Classification and Diagnosis of Psychological Abnormality
By Susan Cave
Routledge – 2002 – 232 pages
Series: Routledge Modular Psychology
How is psychological abnormality recognised? How many different mental disorders are there, and what are their characteristics? Although there are established guidelines for clinicians working in this area, these have been subject to many criticisms. Exploring how views on this subject have changed over time, and how they vary in different societies, poses important questions about our current practices.
This book provides a brief overview of the current definitions and various explanations for psychological abnormality and then focuses on how society diagnoses and classifies behaviour that is deemed to be 'unusual'. Three key areas of the topic are covered: the procedures involved in the diagnosis and classification of mental disorders (such as schizophrenia); research into the history and origins of multiple personality disorder; and a discussion of the implications of cultural variability (including culture-bound syndromes) for the classification and diagnosis of psychological abnormality.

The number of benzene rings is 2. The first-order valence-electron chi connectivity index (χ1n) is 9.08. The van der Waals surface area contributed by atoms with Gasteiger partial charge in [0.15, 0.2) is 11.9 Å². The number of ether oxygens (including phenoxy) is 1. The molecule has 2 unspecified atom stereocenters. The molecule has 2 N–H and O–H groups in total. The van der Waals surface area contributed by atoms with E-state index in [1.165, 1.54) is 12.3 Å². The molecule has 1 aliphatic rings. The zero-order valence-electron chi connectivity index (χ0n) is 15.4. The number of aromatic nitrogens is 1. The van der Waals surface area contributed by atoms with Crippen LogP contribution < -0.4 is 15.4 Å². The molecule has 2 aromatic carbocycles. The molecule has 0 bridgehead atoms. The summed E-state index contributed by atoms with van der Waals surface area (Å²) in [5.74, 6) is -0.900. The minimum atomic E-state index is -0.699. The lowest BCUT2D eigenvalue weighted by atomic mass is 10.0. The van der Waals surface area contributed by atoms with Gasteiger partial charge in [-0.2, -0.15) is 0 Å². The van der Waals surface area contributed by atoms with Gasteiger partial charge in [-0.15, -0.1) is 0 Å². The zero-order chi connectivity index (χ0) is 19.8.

Classification and Diagnosis of Abnormal Psychology is an introductory text suitable for students and teachers of the AQA Psychology A2 specification and is also useful for other groups who work in the field of mental disorder, such as nurses, social workers and therapists.
'This is a clearly written book which gives an excellent introduction to the classification and diagnoses of psychological abnormality … the book is user-friendly and contains many features which students will like including chapter menus, chapter summaries, sample essays, and a glossary of key words. I recommend Sue Cave's book highly.' - Alan Carr, University College Dublin
Introduction. The Classification, Diagnosis and Assessment of Mental Disorders. Multiple Personality Disorder. Culture-bound Syndromes. Conclusion.
Sue Cave is a senior examiner and coursework moderator for A-Level Psychology and a lecturer at the University of Kent.